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Author Topic:   Self Replicating molecules
Tranquility Base
Inactive Member


Message 3 of 25 (14424)
07-29-2002 9:29 PM
Reply to: Message 1 by singularity
07-29-2002 6:50 AM


Yes this is fascinating stuff. As an ex-peptide person (I used to work on peptide toxins) I am aware of this but it is also extremely clear that this could (i) not systematically replicate an arbitary sequence (it only works for coiled-coils) and (ii) is not related to the way in which DNA replicates. Perhaps this will become known as the coiled-coil world (ala the RNA world)?
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Tranquility Base
Inactive Member


Message 5 of 25 (14433)
07-29-2002 9:49 PM
Reply to: Message 4 by John
07-29-2002 9:35 PM


The point is that arbitrary DNA seqeunces replicate (via a host of enzyme systems). Peptides will not - only a few special sequences will. It's fascinating (I've been kicking myself ever since for not thinking of it) but it's not a systematic replication system.

[This message has been edited by Tranquility Base, 07-29-2002]


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 Message 4 by John, posted 07-29-2002 9:35 PM John has responded

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 Message 6 by John, posted 07-29-2002 9:53 PM Tranquility Base has responded
 Message 9 by axial soliton, posted 07-30-2002 2:22 AM Tranquility Base has responded
 Message 15 by Brad McFall, posted 08-05-2002 11:55 AM Tranquility Base has not yet responded

  
Tranquility Base
Inactive Member


Message 7 of 25 (14441)
07-29-2002 10:37 PM
Reply to: Message 6 by John
07-29-2002 9:53 PM


No-one has outlined how one can go from a self replicating peptide to a cell! I thought this was a CvsE BBS?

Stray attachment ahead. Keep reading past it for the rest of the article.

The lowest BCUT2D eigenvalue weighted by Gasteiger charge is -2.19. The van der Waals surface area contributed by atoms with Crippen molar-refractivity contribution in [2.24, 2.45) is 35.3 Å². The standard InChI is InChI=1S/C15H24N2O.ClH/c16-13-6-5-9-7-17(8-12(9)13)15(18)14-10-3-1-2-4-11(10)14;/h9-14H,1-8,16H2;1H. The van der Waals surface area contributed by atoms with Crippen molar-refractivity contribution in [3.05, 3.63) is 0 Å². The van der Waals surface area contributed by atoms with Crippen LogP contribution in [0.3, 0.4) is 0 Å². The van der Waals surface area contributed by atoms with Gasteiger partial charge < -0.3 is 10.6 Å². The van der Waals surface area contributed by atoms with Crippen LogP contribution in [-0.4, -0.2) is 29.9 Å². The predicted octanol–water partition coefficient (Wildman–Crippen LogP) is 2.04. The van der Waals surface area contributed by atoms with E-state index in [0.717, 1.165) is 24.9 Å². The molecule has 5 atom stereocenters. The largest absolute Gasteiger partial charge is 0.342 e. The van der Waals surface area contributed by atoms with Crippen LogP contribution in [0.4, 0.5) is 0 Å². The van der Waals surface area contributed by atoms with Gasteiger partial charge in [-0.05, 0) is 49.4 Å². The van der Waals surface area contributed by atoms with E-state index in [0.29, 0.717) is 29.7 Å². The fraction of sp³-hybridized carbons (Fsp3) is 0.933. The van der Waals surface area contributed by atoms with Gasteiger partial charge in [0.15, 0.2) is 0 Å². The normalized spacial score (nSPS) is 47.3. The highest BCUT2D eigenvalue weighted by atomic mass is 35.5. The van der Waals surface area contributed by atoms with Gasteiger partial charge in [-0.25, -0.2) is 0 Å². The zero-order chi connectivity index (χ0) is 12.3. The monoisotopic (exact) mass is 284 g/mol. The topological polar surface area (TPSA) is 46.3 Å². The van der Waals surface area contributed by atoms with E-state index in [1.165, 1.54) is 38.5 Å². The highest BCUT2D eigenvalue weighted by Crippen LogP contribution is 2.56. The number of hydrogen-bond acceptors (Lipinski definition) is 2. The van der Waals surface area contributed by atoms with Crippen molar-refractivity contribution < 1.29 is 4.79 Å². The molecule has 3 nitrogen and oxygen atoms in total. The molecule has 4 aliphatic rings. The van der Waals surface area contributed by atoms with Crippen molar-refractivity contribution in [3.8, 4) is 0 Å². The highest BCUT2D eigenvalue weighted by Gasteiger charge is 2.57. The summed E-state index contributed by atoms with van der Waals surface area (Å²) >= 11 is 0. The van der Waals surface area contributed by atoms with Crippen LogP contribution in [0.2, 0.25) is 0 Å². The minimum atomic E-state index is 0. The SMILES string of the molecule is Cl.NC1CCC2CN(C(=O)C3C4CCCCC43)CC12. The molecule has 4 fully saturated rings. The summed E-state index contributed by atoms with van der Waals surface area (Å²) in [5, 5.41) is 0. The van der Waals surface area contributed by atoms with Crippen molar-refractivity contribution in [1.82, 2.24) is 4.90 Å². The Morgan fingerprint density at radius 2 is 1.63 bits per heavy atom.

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Tranquility Base
Inactive Member


Message 11 of 25 (14601)
07-31-2002 10:20 PM
Reply to: Message 9 by axial soliton
07-30-2002 2:22 AM


In the case of the coiled coil peptides I fully understand how the self replication works - it is not a mystery and it is very clear that it will only work for special seqeunces that fold into coiled coils.

The coiled coils we are talking about are (eg) homodimeric (ie a two molecule coil with each molecule the same) that associates (binds) due to self-affinity in a symetric manner presumably.

The key point is that becasue the molecule binds to itslef strongly it will probably also bind to the component amino-acids weakly. So that means that a single molecule of the peptide will bind to amino-acids floating around. These amino-acids will be briefly held near to each other in the correct sequence and cause a weak catalytic enhancement of spontaneous peptide bond formaiton joining two amino-acids together. This 'dipeptide' (two amin-acids) will now probably bind to the full peptide more strongly and make it more easy to get the next amino-acids to bind in seqeunce and catalytically bond. Eventaully the whole peptide will have replicated itself by this means. This is my understanding of how it works, it makes snese and it is presuamably the thinking that suggested the experiment. But it wil onyl work for coiled coil sequences that have enough self binding affinity and sequence specific selectivity. DNA replication does not require the DNA seqeucne to form any particular structure (like a coiled coil) - the double spirial helix is not important for replicaiton per se - it is the fact that A likes to bind to T and G to C. And all DNA coils anyway. Only very few peptides from cioiled coils. The peptide issue only works becasue the peptide sequence is somehow complementary to itself due to 3D structure and sequence.

Please correct me anyone if that is not how it works.

[This message has been edited by Tranquility Base, 07-31-2002]


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